OPEC's crude production fell last month while the Energy Department reported a surprise drop in USA stockpiles.
Later Tuesday, the American Petroleum Institute (API) will report estimates of inventories for crude and refined products at the end of last week, followed by official data from the U.S. Energy Information Administration (EIA) on Wednesday.
US oil stockpiles fell by 2.2 million barrels last week, according to the Energy Information Administration.
When producers from the Organization of the Petroleum Exporting Countries and non-OPEC countries like Russian Federation slashed their current and ongoing production agreement past year by a combined 1.8 million barrels per day, oil prices rallied by US$10 per barrel.
Traders said that the price rises were a result of reports that Saudi Arabia, the de-facto leader of the Organization of the Petroleum Exporting Countries (OPEC), had told other producers that it wanted to extend a coordinated production cut beyond the first half of the year.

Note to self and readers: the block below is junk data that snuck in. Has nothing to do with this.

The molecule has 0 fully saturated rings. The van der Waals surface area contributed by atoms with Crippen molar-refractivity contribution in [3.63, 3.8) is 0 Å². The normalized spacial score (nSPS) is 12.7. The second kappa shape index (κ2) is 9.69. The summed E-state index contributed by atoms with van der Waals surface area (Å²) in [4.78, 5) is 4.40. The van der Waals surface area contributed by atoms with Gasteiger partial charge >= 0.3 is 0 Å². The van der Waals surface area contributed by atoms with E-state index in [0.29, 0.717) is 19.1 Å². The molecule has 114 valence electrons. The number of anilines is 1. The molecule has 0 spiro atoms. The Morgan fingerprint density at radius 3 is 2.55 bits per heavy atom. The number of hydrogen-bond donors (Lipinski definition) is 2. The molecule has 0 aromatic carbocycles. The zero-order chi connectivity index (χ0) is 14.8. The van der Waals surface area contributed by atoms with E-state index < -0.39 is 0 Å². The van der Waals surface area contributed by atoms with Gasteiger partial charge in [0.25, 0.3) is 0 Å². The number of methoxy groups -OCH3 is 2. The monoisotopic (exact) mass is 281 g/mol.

Reuters reported that Brent crude futures climbed 20 cents to touch $56.43 per barrel, the highest since early March.
OPEC pledged to reduce output by 1.2 million barrels a day, with Saudi Arabia taking the bulk of the cuts - and so far reducing production deeper that it agreed.
"OPEC's compliance has been more than anticipated", an OPEC delegate said.
Signals of a tighter market in late March helped pull crude oil prices back above $50 per barrel.
OPEC cut oil output in March by more than pledged under a supply reduction deal and said oil inventories had fallen in February. Parties to the deal meet to consider the terms next month and it's widely expected the arrangement will be extended for another six months. Nevertheless, OPEC revised up its forecast for supplies from non-member countries in 2017.
Oil prices pared gains on Wednesday after the report was released to trade at around $56 a barrel LCOc1.
With demand expected to rise by 340,000 bpd in 2018, that would leave increasing amounts of USA oil for export or storage.
This is while the United States total motor gasoline imports, including both finished gasoline and gasoline blending components, last week averaged 488,000 barrels per day, according to the report.
Such a feat would mean domestic oil producers would have to put out an additional 1.2 million barrels a day over the next two years, up from the current 8.96 million barrels a day.